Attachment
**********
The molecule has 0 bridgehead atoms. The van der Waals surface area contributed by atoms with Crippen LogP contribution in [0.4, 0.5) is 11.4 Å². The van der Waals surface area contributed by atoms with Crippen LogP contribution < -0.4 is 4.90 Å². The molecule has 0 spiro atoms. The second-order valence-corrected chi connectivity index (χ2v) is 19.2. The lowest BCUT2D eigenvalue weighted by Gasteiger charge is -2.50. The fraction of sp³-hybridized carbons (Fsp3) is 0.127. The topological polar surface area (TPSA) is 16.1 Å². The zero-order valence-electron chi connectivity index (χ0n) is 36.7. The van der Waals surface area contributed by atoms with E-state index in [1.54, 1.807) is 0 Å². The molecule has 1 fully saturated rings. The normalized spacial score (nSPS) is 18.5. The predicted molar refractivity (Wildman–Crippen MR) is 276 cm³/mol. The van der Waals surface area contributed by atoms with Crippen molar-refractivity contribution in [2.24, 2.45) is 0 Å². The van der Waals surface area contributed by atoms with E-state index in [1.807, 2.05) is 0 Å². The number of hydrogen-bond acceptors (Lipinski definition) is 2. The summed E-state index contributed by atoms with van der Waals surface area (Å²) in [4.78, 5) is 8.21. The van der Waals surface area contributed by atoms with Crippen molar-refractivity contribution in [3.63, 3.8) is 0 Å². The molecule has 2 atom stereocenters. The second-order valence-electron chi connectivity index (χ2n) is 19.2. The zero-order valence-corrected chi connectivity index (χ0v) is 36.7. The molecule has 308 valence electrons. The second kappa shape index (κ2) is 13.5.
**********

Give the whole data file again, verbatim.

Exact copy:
The molecule has 0 bridgehead atoms. The van der Waals surface area contributed by atoms with Crippen LogP contribution in [0.4, 0.5) is 11.4 Å². The van der Waals surface area contributed by atoms with Crippen LogP contribution < -0.4 is 4.90 Å². The molecule has 0 spiro atoms. The second-order valence-corrected chi connectivity index (χ2v) is 19.2. The lowest BCUT2D eigenvalue weighted by Gasteiger charge is -2.50. The fraction of sp³-hybridized carbons (Fsp3) is 0.127. The topological polar surface area (TPSA) is 16.1 Å². The zero-order valence-electron chi connectivity index (χ0n) is 36.7. The van der Waals surface area contributed by atoms with E-state index in [1.54, 1.807) is 0 Å². The molecule has 1 fully saturated rings. The normalized spacial score (nSPS) is 18.5. The predicted molar refractivity (Wildman–Crippen MR) is 276 cm³/mol. The van der Waals surface area contributed by atoms with Crippen molar-refractivity contribution in [2.24, 2.45) is 0 Å². The van der Waals surface area contributed by atoms with E-state index in [1.807, 2.05) is 0 Å². The number of hydrogen-bond acceptors (Lipinski definition) is 2. The summed E-state index contributed by atoms with van der Waals surface area (Å²) in [4.78, 5) is 8.21. The van der Waals surface area contributed by atoms with Crippen molar-refractivity contribution in [3.63, 3.8) is 0 Å². The molecule has 2 atom stereocenters. The second-order valence-electron chi connectivity index (χ2n) is 19.2. The zero-order valence-corrected chi connectivity index (χ0v) is 36.7. The molecule has 308 valence electrons. The second kappa shape index (κ2) is 13.5.